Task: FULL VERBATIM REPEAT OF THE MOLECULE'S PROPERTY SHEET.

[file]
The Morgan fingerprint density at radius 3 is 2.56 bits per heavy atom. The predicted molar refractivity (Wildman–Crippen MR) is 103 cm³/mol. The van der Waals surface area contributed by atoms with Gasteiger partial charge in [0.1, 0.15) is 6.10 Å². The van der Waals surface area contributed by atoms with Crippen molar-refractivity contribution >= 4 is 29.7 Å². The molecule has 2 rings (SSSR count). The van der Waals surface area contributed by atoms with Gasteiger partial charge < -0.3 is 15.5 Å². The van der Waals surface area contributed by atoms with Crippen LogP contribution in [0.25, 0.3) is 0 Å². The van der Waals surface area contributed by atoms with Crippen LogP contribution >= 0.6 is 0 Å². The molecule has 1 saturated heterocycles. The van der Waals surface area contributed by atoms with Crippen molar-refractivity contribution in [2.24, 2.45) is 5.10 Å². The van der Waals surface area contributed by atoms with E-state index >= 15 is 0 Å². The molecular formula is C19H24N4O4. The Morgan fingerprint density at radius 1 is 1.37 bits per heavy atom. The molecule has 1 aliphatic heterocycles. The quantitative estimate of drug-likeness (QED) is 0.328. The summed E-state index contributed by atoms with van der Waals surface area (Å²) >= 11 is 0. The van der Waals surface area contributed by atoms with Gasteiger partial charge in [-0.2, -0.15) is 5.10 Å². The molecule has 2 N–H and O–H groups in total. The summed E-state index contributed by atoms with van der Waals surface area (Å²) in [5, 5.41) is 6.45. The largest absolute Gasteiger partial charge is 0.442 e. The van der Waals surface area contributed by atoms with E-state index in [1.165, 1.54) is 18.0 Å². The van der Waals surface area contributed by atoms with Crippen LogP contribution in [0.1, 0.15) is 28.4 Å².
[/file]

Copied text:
The Morgan fingerprint density at radius 3 is 2.56 bits per heavy atom. The predicted molar refractivity (Wildman–Crippen MR) is 103 cm³/mol. The van der Waals surface area contributed by atoms with Gasteiger partial charge in [0.1, 0.15) is 6.10 Å². The van der Waals surface area contributed by atoms with Crippen molar-refractivity contribution >= 4 is 29.7 Å². The molecule has 2 rings (SSSR count). The van der Waals surface area contributed by atoms with Gasteiger partial charge < -0.3 is 15.5 Å². The van der Waals surface area contributed by atoms with Crippen LogP contribution in [0.25, 0.3) is 0 Å². The van der Waals surface area contributed by atoms with Crippen LogP contribution >= 0.6 is 0 Å². The molecule has 1 saturated heterocycles. The van der Waals surface area contributed by atoms with Crippen molar-refractivity contribution in [2.24, 2.45) is 5.10 Å². The van der Waals surface area contributed by atoms with E-state index >= 15 is 0 Å². The molecular formula is C19H24N4O4. The Morgan fingerprint density at radius 1 is 1.37 bits per heavy atom. The molecule has 1 aliphatic heterocycles. The quantitative estimate of drug-likeness (QED) is 0.328. The summed E-state index contributed by atoms with van der Waals surface area (Å²) >= 11 is 0. The van der Waals surface area contributed by atoms with Gasteiger partial charge in [-0.2, -0.15) is 5.10 Å². The molecule has 2 N–H and O–H groups in total. The summed E-state index contributed by atoms with van der Waals surface area (Å²) in [5, 5.41) is 6.45. The largest absolute Gasteiger partial charge is 0.442 e. The van der Waals surface area contributed by atoms with E-state index in [1.165, 1.54) is 18.0 Å². The van der Waals surface area contributed by atoms with Crippen LogP contribution in [0.1, 0.15) is 28.4 Å².